Sunday, April 27, 2008

Cape Coast-- A Small Sampling

Our first group to Ghana leaves a week from tomorrow! We are excited to hear how their trip will go. In the meantime, I'll post an exerpt from the book I'm writing. Perhaps our volunteers will become a part of this very scene.

"I close my eyes, sometimes, when I’m alone, and call up pictures in my mind of my favorite places in Ghana. Kotokuraba market. I see a flurry of color and motion, of heat and noise. Set in the center triangle created by three crossing streets, it is a place of commerce, confusion, and commotion. Taxis, tro tros, and a few private cars crowd the streets around it. Both taxis and tro tros, or small vans, function as mini buses, with people crammed in with their goods and the occasional goat. Across from the market is the “station,” where I would take a tro tro every day to the orphanage. Dozens of little VW vans crowded the area, all painted to proclaim the driver’s belief in Jesus. “The Lord will provide,” or “Gye Nyame”—except for God. Apparently, this proclaimed belief precluded a need for seatbelts. The drivers stood near their tros, calling out their destination. “Takoradi, Takoradi,” and “Jukwa Jukwa Jukwa Jukwa Jukwa!” Women and children wandered around, adding their own voices, like that of so many birds, proclaiming the wares atop their heads—water, bread, cookies. “Aeeees water,” “paaaanoo,” and “beeescuits!” One man marched through the area daily, holding an umbrella over his head that dangled with handkerchiefs of numerous colors and designs. Set in a large circle, surrounded by shops and flocking with hawkers, and only one way in or out, the station became a joyful place for me.

I became a common fixture there as well, a part of the pulsing mobs. After taking a taxi from my house to town, I “dropped” at Kotokuraba and found whoever was proclaiming “Jukwa!” that day. I always took a moment to buy “pure water” from one of the ladies or girls. Though it came in a plastic sachet like “ice water,” pure water was purified, its bag carefully sealed in a bloated square, and stamped with blue ink. I stuffed a few in my dirtier-by-the-day backpack and climbed aboard the tro tro. Somewhere between two and thirty minutes later, the tro pulled out—they only left when they were full. The ride took me through Cape Coast and into the suburb of Adisadel, then past Pedu Junction and to Abura, the suburb where my host’s sister, Mama Joyce, lived. After Abura came scattered jungle, a secluded hotel on a small crocodile pond called Hans Cottage, past the barren earth where women crushed rocks under small thatched shelters, and on to the tiny hamlet of Ansapatu—just short of the larger village of Efutu.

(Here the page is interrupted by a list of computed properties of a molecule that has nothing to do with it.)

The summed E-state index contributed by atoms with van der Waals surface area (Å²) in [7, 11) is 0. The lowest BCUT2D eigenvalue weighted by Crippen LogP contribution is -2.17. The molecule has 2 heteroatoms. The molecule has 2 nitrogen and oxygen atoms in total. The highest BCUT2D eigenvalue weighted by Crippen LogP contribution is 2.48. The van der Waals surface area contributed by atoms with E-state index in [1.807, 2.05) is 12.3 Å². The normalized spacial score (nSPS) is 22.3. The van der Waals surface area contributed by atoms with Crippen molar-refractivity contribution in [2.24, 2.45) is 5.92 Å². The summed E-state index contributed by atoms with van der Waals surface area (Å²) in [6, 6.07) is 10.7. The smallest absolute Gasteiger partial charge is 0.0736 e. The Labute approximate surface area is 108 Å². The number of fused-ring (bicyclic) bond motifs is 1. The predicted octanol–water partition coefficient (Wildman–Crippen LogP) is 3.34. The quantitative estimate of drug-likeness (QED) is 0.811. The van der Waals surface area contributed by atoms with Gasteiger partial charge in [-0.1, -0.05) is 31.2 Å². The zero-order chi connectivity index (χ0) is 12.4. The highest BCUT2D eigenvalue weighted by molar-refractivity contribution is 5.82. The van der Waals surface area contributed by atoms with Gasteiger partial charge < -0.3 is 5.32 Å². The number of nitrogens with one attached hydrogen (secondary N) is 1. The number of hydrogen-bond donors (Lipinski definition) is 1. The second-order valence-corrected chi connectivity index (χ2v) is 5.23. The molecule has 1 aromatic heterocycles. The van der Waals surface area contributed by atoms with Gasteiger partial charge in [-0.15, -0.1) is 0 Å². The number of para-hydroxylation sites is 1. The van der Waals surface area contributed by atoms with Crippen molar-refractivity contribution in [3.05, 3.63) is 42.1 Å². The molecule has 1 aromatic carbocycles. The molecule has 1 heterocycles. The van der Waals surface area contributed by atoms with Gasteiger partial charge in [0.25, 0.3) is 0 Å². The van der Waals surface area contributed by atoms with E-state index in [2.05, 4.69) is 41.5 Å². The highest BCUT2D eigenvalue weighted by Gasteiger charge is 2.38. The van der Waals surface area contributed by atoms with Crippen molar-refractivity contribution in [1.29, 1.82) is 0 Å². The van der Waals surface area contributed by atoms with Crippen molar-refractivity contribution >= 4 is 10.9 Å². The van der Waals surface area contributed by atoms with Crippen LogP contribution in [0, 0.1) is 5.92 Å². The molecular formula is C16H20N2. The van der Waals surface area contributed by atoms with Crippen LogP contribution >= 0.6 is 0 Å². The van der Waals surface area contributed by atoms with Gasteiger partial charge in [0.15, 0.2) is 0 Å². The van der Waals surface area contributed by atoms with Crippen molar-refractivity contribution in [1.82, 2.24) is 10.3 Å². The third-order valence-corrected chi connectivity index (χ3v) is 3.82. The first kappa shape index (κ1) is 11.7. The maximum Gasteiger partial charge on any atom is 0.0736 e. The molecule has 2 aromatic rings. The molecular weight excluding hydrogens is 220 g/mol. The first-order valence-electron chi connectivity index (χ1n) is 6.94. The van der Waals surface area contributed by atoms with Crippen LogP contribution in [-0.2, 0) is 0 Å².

I called to the mate, the young boy who took passenger’s money, and the tro tro stopped. People in the aisle seats stood to fold their seats up and step out so I could crouch past, then piled back in again and headed on up to the town of Jukwa. I turned to Ansapatu, which consisted of a few small houses, a tiny shop, a school, and New Life International Orphanage. Smiling and waving at the women who sat among the enormous pile of greenish-yellow oranges they were selling, I headed down the red dirt hill, anxious to get to my children.

The orphanage was across the little lane from the orange and brown government junior secondary school (JSS), set nearly at the edge of the rainforest. It was painted a bland white with blue trim, and an unfinished three-room schoolhouse hunched next to it. A small orange tree stood near the front gate to the left, a palm tree further down. The refuse pile and laundry lines sat away from the school, near the large, overgrown area referred to as the garden. The cement basins where the children bathed were farther away, near the bushes where the “bathroom” was—a large pit crossed with wooden beams. A rickety wooden fence made a pitiful attempt to keep the goats out of the garden, and a painted sign declared it to be “New Life International Orphanage Home/School for orphaned, abandoned, and needy children.”"

Copyright Shallee M. 2008

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